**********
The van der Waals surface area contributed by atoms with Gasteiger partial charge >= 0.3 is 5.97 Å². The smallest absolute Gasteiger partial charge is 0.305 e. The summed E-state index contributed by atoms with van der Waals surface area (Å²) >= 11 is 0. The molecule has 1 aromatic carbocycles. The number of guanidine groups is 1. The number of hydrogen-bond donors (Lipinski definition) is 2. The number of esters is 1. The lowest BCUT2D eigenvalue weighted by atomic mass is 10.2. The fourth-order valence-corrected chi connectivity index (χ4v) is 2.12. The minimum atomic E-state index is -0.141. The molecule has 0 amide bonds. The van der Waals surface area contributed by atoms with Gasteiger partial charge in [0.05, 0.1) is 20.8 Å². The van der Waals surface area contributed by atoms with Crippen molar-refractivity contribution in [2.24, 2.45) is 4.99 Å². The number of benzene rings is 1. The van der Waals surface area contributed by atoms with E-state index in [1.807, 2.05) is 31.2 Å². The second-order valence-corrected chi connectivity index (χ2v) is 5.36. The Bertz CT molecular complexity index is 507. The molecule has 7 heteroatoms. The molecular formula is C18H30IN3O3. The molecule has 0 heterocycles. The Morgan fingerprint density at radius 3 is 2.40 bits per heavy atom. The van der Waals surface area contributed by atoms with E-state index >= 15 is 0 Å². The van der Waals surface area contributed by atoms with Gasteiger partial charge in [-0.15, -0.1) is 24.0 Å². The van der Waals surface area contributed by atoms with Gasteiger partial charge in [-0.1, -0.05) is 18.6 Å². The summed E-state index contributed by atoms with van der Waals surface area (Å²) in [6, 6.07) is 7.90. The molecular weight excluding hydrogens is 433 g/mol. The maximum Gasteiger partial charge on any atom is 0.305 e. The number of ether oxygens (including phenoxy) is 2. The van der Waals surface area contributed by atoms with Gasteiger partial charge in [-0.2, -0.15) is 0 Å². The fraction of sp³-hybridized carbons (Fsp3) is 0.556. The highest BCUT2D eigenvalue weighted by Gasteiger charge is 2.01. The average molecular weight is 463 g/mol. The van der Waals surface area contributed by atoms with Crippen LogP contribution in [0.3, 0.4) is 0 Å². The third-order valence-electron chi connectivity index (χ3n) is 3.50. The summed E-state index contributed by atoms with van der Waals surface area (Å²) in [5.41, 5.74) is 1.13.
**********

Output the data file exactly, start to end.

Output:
The van der Waals surface area contributed by atoms with Gasteiger partial charge >= 0.3 is 5.97 Å². The smallest absolute Gasteiger partial charge is 0.305 e. The summed E-state index contributed by atoms with van der Waals surface area (Å²) >= 11 is 0. The molecule has 1 aromatic carbocycles. The number of guanidine groups is 1. The number of hydrogen-bond donors (Lipinski definition) is 2. The number of esters is 1. The lowest BCUT2D eigenvalue weighted by atomic mass is 10.2. The fourth-order valence-corrected chi connectivity index (χ4v) is 2.12. The minimum atomic E-state index is -0.141. The molecule has 0 amide bonds. The van der Waals surface area contributed by atoms with Gasteiger partial charge in [0.05, 0.1) is 20.8 Å². The van der Waals surface area contributed by atoms with Crippen molar-refractivity contribution in [2.24, 2.45) is 4.99 Å². The number of benzene rings is 1. The van der Waals surface area contributed by atoms with E-state index in [1.807, 2.05) is 31.2 Å². The second-order valence-corrected chi connectivity index (χ2v) is 5.36. The Bertz CT molecular complexity index is 507. The molecule has 7 heteroatoms. The molecular formula is C18H30IN3O3. The molecule has 0 heterocycles. The Morgan fingerprint density at radius 3 is 2.40 bits per heavy atom. The van der Waals surface area contributed by atoms with E-state index >= 15 is 0 Å². The van der Waals surface area contributed by atoms with Gasteiger partial charge in [-0.15, -0.1) is 24.0 Å². The van der Waals surface area contributed by atoms with Gasteiger partial charge in [-0.1, -0.05) is 18.6 Å². The summed E-state index contributed by atoms with van der Waals surface area (Å²) in [6, 6.07) is 7.90. The molecular weight excluding hydrogens is 433 g/mol. The maximum Gasteiger partial charge on any atom is 0.305 e. The number of ether oxygens (including phenoxy) is 2. The van der Waals surface area contributed by atoms with Gasteiger partial charge in [-0.2, -0.15) is 0 Å². The fraction of sp³-hybridized carbons (Fsp3) is 0.556. The highest BCUT2D eigenvalue weighted by Gasteiger charge is 2.01. The average molecular weight is 463 g/mol. The van der Waals surface area contributed by atoms with Crippen LogP contribution in [0.3, 0.4) is 0 Å². The third-order valence-electron chi connectivity index (χ3n) is 3.50. The summed E-state index contributed by atoms with van der Waals surface area (Å²) in [5.41, 5.74) is 1.13.